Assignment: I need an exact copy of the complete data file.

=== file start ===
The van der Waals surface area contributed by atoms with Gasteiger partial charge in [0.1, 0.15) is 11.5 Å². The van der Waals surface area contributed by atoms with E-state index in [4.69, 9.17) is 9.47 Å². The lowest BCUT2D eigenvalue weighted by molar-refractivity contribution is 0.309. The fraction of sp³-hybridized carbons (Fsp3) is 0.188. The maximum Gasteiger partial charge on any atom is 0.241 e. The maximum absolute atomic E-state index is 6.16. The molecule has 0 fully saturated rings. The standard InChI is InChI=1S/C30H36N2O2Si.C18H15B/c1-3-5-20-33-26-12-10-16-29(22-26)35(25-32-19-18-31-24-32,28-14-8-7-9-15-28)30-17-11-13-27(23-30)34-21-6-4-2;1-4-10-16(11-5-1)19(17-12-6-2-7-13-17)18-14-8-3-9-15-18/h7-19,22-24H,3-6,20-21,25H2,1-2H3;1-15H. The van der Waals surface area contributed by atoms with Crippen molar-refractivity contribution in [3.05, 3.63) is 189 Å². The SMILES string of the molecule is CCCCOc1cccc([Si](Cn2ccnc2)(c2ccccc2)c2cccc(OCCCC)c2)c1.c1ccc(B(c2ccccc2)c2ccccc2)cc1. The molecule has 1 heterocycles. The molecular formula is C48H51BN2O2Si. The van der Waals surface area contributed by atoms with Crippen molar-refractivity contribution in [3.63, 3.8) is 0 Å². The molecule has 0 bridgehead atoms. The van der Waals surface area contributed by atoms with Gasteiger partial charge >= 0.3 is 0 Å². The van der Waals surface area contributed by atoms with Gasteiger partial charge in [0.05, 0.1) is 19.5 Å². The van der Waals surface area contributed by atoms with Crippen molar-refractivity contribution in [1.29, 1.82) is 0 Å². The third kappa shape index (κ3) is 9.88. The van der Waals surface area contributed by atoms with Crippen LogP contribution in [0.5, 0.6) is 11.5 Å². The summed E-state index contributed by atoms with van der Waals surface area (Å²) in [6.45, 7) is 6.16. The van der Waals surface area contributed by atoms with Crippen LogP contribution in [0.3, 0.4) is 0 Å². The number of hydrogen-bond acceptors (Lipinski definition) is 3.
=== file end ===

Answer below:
The van der Waals surface area contributed by atoms with Gasteiger partial charge in [0.1, 0.15) is 11.5 Å². The van der Waals surface area contributed by atoms with E-state index in [4.69, 9.17) is 9.47 Å². The lowest BCUT2D eigenvalue weighted by molar-refractivity contribution is 0.309. The fraction of sp³-hybridized carbons (Fsp3) is 0.188. The maximum Gasteiger partial charge on any atom is 0.241 e. The maximum absolute atomic E-state index is 6.16. The molecule has 0 fully saturated rings. The standard InChI is InChI=1S/C30H36N2O2Si.C18H15B/c1-3-5-20-33-26-12-10-16-29(22-26)35(25-32-19-18-31-24-32,28-14-8-7-9-15-28)30-17-11-13-27(23-30)34-21-6-4-2;1-4-10-16(11-5-1)19(17-12-6-2-7-13-17)18-14-8-3-9-15-18/h7-19,22-24H,3-6,20-21,25H2,1-2H3;1-15H. The van der Waals surface area contributed by atoms with Crippen molar-refractivity contribution in [3.05, 3.63) is 189 Å². The SMILES string of the molecule is CCCCOc1cccc([Si](Cn2ccnc2)(c2ccccc2)c2cccc(OCCCC)c2)c1.c1ccc(B(c2ccccc2)c2ccccc2)cc1. The molecule has 1 heterocycles. The molecular formula is C48H51BN2O2Si. The van der Waals surface area contributed by atoms with Crippen molar-refractivity contribution in [3.63, 3.8) is 0 Å². The molecule has 0 bridgehead atoms. The van der Waals surface area contributed by atoms with Gasteiger partial charge >= 0.3 is 0 Å². The van der Waals surface area contributed by atoms with Gasteiger partial charge in [0.05, 0.1) is 19.5 Å². The van der Waals surface area contributed by atoms with Crippen molar-refractivity contribution in [1.29, 1.82) is 0 Å². The third kappa shape index (κ3) is 9.88. The van der Waals surface area contributed by atoms with Crippen LogP contribution in [0.5, 0.6) is 11.5 Å². The summed E-state index contributed by atoms with van der Waals surface area (Å²) in [6.45, 7) is 6.16. The van der Waals surface area contributed by atoms with Crippen LogP contribution in [0.3, 0.4) is 0 Å². The number of hydrogen-bond acceptors (Lipinski definition) is 3.